Aquaculture has experienced enormous growth and plays an increasingly important role in providing the world’s protein supply. Norwegian salmon and trout production has reached 1.35 million tonnes and is projected to reach 5 million tons by 2050.
Sustainable growth in this sector is, however, hampered by several factors, such as access to high quality feed resources and high feed costs. In Norway, feed amounts to 2.3 billion euros – nearly 50 per cent of the production costs in salmonid aquaculture, according to the Norwegian Directorate of Fisheries.
Foods of Norway has now developed a new, groundbreaking method for selecting salmon with higher feed efficiency, with the potential to considerably reduce production costs and the environmental footprint of the aquaculture industry.
– With novel indicator traits for feed efficiency, you get faster growing fish at a lower cost. In selective breeding, this could be of great significance, says Foods of Norway’s PhD student Hanne Dvergedal at the Norwegian University of Life Sciences (NMBU).
– It`s like trading in an old Ford Granada for a modern hybrid - the mileage is better, she adds.
Can increase profitability by millions
Norway is the second largest global exporter of seafood and the leading exporter of salmonids (atlantic salmon and rainbow trout). Feed efficiency is one of the most economically important traits for breeding.
Improving feed efficiency in the Norwegian aquaculture industry by only one per cent will increase the present annual value by at least 23 million euros, according to the Norwegian Directorate of Fisheries.
To improve feed efficiency by breeding, feed intake and body growth in individual fish must be measured. This is easily done for body growth, but very difficult for feed intake, as farmed fish are typically kept in large units and fed communally by dispersing feed into the water.
Dvergedal has been studying feed efficiency in Atlantic salmon for the last 3 years in close collaboration with AquaGen, a breeding company and partner in Foods of Norway. Their results open up for directly selecting fish with higher feed efficiency, without measuring feed intake.
This has never been done before.
– The results from Hanne’s PhD work are of great interest to AquaGen as they may enable us to improve feed efficiency through breeding, which fits very well with our strategy to facilitate a responsible and sustainable development of the aquaculture industry, says senior researcher Trina Galloway in AquaGen.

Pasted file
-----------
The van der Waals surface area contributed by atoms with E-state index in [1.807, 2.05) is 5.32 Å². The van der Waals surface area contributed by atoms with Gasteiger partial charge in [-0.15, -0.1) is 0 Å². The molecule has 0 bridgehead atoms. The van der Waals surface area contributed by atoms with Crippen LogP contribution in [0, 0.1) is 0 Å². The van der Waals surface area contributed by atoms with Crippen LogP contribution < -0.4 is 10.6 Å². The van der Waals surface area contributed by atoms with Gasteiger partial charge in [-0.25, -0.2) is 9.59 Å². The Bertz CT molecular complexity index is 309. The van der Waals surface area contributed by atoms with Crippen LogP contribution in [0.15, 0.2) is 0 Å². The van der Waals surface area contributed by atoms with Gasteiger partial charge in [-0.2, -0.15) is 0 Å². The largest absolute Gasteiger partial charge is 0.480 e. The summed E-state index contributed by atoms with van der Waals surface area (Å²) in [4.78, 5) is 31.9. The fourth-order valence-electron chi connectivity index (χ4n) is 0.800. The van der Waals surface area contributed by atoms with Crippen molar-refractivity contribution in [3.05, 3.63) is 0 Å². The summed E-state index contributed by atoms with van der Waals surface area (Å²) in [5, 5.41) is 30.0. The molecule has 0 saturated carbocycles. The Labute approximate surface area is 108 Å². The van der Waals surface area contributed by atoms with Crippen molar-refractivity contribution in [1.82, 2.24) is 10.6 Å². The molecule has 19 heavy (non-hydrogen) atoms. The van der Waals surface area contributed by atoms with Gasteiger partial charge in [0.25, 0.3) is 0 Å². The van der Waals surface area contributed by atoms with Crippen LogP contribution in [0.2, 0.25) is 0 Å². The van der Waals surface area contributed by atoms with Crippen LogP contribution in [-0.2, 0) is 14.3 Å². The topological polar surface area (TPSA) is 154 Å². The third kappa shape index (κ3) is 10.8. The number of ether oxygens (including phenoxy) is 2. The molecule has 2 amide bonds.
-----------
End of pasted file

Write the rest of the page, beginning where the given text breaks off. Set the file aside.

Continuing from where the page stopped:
Locating the “bodybuilders”
Due to the practical issues related to measuring feed intake, growth rate has been the basis for indirectly selecting fish for improved feed efficiency since the dawn of the aquaculture industry in Norway in the 1970s.
The assumption is that growth correlates with feed utilization. This is generally true, but growth does not explain everything. The fastest growing fish are not always the most efficient. They may also be the most voracious ones, meaning they make poor use of their feed. In addition to high feed costs, voracious fish also contribute to a high level of nitrogen and phosphorus excretion in the sea and thus have a negative impact on the environment.
Dvergedal has now successfully documented genetic variations in feed efficiency in Atlantic salmon by measuring the utilization of nutrients from the feed in body tissues.
The results show that some fish are indeed more efficient in converting nutrients into muscle – they are better “body builders”.
Senior Scientist in AquaGen and Associate Professor at NMBU, Jørgen Ødegård, has been working closely with Dvergedal through the entire study. Ødegård originally proposed finding a way to measure individual feed efficiency without registering feed intake.
– This new method may enable us to identify parent fish in our breeding population that display a particularly high feed efficiency, allowing us in turn to enhance this trait in the eggs that we sell to our customers, says Ødegård.
Enhancing feed efficiency of farm animals and farmed fish is one of the main pillars in Foods of Norway’s research, in addition to the development of novel, sustainable feeds.
For the global salmon farming industry the potential for reducing feed costs, increasing feed resource efficiency and minimizing environmental impact is substantial.
The PhD study was performed using 2300 fish at pre-smolt stages in freshwater.
In 2019/2020, Foods of Norway will carry out follow-up studies to validate the method by using rainbow trout and by performing a large-scale experiment with Atlantic salmon in the ocean.
Hanne Dvergedal is defending her PhD thesis publicly on May 10th at 12.15.